Many people going gluten-free or on other diets will advise not to eat processed foods and just eat whole foods or dishes prepared from scratch. This is definitely not bad advice. Whole foods are very nutritious and should form the base of any diet. However, processed foods definitely have a place, and some can even be healthy. I know for me personally, they’ve saved me time and my sanity.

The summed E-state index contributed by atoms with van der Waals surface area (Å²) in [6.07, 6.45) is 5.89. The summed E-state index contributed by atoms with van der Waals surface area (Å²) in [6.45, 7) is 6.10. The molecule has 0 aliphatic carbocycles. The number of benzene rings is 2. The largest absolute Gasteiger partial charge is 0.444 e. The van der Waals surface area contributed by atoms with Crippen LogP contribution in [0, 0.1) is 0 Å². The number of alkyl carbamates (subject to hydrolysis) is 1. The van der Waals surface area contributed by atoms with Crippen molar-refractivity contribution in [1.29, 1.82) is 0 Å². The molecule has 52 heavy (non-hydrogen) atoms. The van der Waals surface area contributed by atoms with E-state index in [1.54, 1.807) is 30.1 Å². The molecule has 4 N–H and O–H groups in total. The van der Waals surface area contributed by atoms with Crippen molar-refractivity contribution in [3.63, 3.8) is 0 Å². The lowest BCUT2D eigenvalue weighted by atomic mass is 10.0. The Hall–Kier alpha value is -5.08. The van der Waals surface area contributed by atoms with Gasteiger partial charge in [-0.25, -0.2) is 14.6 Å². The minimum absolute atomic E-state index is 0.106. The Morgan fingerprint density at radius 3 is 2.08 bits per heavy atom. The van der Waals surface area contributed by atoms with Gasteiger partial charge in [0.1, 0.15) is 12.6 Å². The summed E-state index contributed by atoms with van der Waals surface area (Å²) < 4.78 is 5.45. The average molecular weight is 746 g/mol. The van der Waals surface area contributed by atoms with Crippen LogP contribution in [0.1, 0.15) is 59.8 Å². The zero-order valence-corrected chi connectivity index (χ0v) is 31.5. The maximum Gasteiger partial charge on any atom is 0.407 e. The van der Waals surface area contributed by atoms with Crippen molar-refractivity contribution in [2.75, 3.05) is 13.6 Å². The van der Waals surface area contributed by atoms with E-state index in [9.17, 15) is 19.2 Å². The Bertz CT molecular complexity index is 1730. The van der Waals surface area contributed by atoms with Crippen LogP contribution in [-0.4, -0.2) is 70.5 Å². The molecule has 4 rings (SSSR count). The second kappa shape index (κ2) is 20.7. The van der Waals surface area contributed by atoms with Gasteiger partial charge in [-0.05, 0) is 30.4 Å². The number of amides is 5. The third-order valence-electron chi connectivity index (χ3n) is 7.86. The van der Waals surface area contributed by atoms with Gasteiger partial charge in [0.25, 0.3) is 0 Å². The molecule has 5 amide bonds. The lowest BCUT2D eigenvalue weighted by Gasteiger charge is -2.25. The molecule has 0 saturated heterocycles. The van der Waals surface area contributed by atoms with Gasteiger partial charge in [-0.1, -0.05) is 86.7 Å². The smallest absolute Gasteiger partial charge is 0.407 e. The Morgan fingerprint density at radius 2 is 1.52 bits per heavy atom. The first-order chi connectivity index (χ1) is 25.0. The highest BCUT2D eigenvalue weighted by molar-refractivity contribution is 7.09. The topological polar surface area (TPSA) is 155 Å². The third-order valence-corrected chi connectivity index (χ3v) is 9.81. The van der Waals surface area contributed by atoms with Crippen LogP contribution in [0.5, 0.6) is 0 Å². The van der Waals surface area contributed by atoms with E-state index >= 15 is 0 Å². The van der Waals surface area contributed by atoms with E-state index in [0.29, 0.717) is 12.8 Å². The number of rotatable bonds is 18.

Probably the biggest issue I face with my food reactions is “hand contact to mouth ingestion”, described here. Just picking up the tiniest traces from a food package, door knob, or other surface and somehow ingesting those traces will give me noticeable symptoms. That has made cooking and food preparation especially challenging, even in my own kitchen, where none of the foods I bring home contain my allergens. I have to be especially careful handling packages from the store and things I use to open them, like scissors and can openers. I have to be careful and mindful when I pick up these things and wash my hands so residue doesn’t transfer to dishes, utensils, or food. Cooking and food preparation can be very mentally exhausting and time-consuming. Pre-packaged meals like frozen dinners and canned soups require very little handling and back-and-forth between touching things with residue and washing hands. Usually, I just have to open the box, wash my hands, remove the item, cut the plastic wrap with a clean pair of scissors, and microwave. For a can of soup, I can wash it down, use a can opener to open it, empty the contents into a saucepan, and then I’m good to go. Home-cooked meals require handling various packages, dishes, and utensils, and I have to be careful to wash my hands after handling or touching certain things or risk contaminating my food. Cake, cookie, and brownie mixes come in very handy as well. I basically just have to empty the mix into a bowl, add the extra oil/butter and eggs, combine, and empty into a baking dish to bake. Compare that to a “from-scratch” recipe where you’re having to measure out the flour and other ingredients into measuring cups, measuring spoons, etc. There are many more points of failure with a “from-scratch” recipe and much more risk involved. With all the handling of various food containers and packages, measuring implements, utensils, etc., a careless mistake could very easily be made. There can even be risk from the simplest of recipes. I used to make hot chocolate from two parts sugar to one part cocoa powder. On multiple occasions, I managed to contaminate the sugar, the cocoa, or both from the spoon-dipping. I finally just threw in the towel and went back to hot chocolate packets, especially since dairy was no longer a concern. I found a decent Swiss Miss variety with just five ingredients. I just empty the contents of the packet into hot water and stir, no spoon dipping required.